So happy birthday Tzfonit Rechoka (even though you’re not so tzfonit (north) or rechoka (far) any more).  No one can say your birthday didn’t go off with a bang.   🙂

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10 Responses to 3 Days in June

  1. cba says:

    Wow, what a day to give birth! 🙂

    • anneinpt says:

      Well, technically it was the day before. I was in hospital all of Shavuot but only gave birth after nightfall. I missed all the “fun” of the attack and only found out next morning. At least we’ll never forget the date of the attack! 🙂

  2. Nice. It was Shavuot. I was in Herziliya. We heard the planes go over that night.

    • anneinpt says:

      Wow. I wasn’t far from you. I was in Netanya at Laniado hospital. But I was a little bit preoccupied (to say the least!).

  3. JudyPT says:

    Anne the films are absolutely mind boggling.Those pilots were brilliant and so brave not knowing if they could make it back, lets hope we have another “surprise” in store for other regimes who keep threatening to destroy us.It has never been confirmed who destroyed the Syrian reactor, but can you imagine what Assad would do to his own people if it was ready. After all he has no compunction for dropping barrel bombs on unarmed civilians killing thousands at atime.

    • anneinpt says:

      It’s not hard to imagine what Assad would have done. As you say he’s done enough already. And any Arab country with nuclear weapons would be a threat to Israel. They wouldn’t have to actually use them. Just the threat would be enough to paralyse us – and also our other Arab neighbours. That’s why the Saudis are so terrified of the Iranians.

      The world still owes Israel a very loud public apology for condemning us at the time and very loud public thanks for bombing the reactor. It makes me furious that they condemn us in public and thank us in secret. What’s the big problem about praising the Jews? It makes me sick.

  4. Brian Goldfarb says:

    We spent virtually all day Friday, 6 June watching BBC TV and the commemoration of the D-Day landings. It is a dreadful irony that because of the success of those landings and the liberation of Western Europe that there was an Israel to show what Jews can do, given the chance. And not just on the field of battle.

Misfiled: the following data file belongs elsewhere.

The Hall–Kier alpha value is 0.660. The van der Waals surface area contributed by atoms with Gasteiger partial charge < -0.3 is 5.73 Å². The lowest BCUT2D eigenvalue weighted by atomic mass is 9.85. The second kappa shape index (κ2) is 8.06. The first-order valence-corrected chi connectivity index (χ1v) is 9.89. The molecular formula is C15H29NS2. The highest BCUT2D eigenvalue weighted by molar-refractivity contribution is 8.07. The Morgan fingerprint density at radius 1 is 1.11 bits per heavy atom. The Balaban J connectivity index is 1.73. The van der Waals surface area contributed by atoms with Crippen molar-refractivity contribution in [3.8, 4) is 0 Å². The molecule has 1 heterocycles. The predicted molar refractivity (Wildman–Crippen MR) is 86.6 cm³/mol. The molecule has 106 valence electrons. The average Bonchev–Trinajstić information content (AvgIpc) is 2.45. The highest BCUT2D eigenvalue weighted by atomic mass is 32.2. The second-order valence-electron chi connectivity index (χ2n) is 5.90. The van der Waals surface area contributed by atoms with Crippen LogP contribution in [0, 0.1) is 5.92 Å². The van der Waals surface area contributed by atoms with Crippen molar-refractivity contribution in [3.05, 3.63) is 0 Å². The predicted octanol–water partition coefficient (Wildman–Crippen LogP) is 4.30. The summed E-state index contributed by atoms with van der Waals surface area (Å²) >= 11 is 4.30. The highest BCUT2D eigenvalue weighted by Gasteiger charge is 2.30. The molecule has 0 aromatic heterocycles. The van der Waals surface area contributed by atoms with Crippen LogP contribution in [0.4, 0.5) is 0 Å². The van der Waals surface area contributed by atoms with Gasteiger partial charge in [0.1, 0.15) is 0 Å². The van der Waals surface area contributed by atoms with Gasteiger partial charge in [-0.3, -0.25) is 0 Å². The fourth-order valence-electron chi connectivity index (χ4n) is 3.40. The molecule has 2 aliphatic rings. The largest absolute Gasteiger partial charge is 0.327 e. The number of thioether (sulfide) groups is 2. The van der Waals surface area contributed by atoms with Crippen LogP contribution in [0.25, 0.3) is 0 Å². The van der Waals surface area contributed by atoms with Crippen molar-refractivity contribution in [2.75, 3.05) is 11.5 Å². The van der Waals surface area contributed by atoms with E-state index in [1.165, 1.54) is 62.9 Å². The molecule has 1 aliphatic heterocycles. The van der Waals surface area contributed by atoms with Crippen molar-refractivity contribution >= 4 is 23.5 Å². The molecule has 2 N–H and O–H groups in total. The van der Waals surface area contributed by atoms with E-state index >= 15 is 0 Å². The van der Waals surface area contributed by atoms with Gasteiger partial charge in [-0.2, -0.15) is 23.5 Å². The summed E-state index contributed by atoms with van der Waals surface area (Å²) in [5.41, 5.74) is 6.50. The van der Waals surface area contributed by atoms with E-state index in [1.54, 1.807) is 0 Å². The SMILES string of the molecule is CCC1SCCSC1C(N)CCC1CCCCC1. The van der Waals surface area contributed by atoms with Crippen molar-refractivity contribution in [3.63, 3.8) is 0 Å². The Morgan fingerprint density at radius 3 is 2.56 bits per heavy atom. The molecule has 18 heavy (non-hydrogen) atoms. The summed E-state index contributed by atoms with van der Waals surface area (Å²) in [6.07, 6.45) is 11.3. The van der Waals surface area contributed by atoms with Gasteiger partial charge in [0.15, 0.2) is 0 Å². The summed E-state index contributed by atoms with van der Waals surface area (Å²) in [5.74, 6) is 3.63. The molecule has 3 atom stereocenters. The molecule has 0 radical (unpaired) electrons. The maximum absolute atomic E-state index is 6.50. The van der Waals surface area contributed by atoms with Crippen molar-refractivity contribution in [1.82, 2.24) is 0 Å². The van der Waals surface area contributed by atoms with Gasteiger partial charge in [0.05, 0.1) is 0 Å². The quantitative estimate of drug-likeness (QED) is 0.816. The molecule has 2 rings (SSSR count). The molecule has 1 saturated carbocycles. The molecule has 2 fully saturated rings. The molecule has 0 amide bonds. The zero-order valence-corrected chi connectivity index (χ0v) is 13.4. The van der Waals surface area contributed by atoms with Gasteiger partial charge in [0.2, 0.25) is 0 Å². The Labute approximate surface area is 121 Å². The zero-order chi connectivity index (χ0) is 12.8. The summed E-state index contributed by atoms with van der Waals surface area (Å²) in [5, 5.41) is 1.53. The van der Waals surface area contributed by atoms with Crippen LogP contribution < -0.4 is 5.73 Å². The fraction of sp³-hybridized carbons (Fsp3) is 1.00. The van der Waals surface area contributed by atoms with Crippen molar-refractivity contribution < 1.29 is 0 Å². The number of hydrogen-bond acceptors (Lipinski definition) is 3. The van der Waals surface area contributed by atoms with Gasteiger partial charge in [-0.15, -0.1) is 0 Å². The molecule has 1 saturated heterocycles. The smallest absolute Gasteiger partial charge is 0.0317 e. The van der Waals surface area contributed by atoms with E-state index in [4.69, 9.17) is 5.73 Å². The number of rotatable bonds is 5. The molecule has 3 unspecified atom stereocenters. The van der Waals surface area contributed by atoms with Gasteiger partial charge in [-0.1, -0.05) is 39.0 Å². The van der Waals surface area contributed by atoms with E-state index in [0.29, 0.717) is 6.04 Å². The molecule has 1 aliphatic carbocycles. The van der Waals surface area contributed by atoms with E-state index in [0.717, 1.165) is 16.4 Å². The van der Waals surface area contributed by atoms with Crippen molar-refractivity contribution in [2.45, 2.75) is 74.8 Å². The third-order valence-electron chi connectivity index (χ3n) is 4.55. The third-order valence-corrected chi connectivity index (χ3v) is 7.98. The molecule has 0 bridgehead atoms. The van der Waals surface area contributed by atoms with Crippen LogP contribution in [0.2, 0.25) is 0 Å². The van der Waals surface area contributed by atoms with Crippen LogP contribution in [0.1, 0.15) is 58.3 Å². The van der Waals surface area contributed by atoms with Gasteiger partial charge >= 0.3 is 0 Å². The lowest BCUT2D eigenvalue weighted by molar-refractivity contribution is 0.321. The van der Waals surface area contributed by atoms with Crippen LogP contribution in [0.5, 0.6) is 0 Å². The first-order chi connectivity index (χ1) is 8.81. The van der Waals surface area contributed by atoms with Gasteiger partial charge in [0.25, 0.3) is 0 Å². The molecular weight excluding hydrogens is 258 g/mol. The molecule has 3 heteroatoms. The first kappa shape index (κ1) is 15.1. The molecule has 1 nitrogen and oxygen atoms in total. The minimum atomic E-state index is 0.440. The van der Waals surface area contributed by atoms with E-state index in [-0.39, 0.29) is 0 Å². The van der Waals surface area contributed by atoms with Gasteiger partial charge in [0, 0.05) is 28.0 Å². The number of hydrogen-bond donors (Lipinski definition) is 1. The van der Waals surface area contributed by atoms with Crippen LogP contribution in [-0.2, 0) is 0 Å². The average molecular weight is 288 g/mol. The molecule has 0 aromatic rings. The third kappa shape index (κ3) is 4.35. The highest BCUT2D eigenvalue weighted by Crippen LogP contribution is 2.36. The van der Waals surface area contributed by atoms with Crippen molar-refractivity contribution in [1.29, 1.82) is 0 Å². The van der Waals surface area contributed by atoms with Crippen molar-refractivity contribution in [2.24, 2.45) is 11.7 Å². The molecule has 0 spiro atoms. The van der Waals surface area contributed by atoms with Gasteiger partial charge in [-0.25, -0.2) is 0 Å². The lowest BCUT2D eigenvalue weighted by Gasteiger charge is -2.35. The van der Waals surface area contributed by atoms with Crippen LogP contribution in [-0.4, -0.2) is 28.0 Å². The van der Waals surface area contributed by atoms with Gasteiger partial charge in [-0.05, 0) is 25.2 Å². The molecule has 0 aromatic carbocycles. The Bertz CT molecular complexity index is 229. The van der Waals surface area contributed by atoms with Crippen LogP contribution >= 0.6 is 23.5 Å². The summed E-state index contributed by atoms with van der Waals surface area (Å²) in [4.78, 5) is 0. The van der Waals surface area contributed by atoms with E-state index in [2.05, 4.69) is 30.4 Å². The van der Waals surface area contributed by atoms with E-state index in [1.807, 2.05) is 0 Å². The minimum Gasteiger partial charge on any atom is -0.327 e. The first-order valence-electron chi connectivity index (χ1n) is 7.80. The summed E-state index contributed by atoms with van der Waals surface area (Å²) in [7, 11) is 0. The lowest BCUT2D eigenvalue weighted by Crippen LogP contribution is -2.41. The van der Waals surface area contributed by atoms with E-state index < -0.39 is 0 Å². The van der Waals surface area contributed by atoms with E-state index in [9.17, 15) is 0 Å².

Then, the following day, The Times (of London) had an evocative photo on its front page that brought a lump to my throat: three modern day UK marines silhouetted against the dawn sun, waiting for the landing craft to arrive. The title to the picture was “Gratefully remembered”.

    We’re keeping that paper as a souvenir and reminder.

    • anneinpt says:

      I would quibble with you about the fact that because of D-Day it was then possible to be an Israel, mainly because Israel was existent in all but name by that stage. It had all the institutions of state (unlike the Palestinians) and a functioning society. The only thing preventing Israel from existing independently was the British Mandate.

      However it is true that because of D-Day and the heroes who fought and died there, the war began to turn in the Allies’ favour, eventually bringing an end to Hitler and the Holocaust.

      The articles and programs sound wonderful. Would that such a high level of reporting be applied to anything concerning Israel!

  5. bluewhale11 says:

    Thank you for showing the videos of the raid on the reactor. I’ll consider it a birthday present since today is my birthday. If only we had a leader like Begin who would refuse to apologize to anyone, including the US and the UN, for putting Israel and Jews ahead of anything else! Instead, when the world is heading for another Holocaust that could make the last one look tame by comparison, we who love Israel and believe in the Zionist ideal, are being forced to watch our beloved country being given away by traitors both within and without. May God help us!

    • anneinpt says:

      Mazal tov on your birthday, which you share with my daughter. 🙂

      Begin indeed belonged to that generation of giants who are sorely missed nowadays. However, give credit where it’s due, Israel has been taking action against Iran and Syria for several years now, just not on such spectacular a scale. But the fireworks aren’t what count; the results are.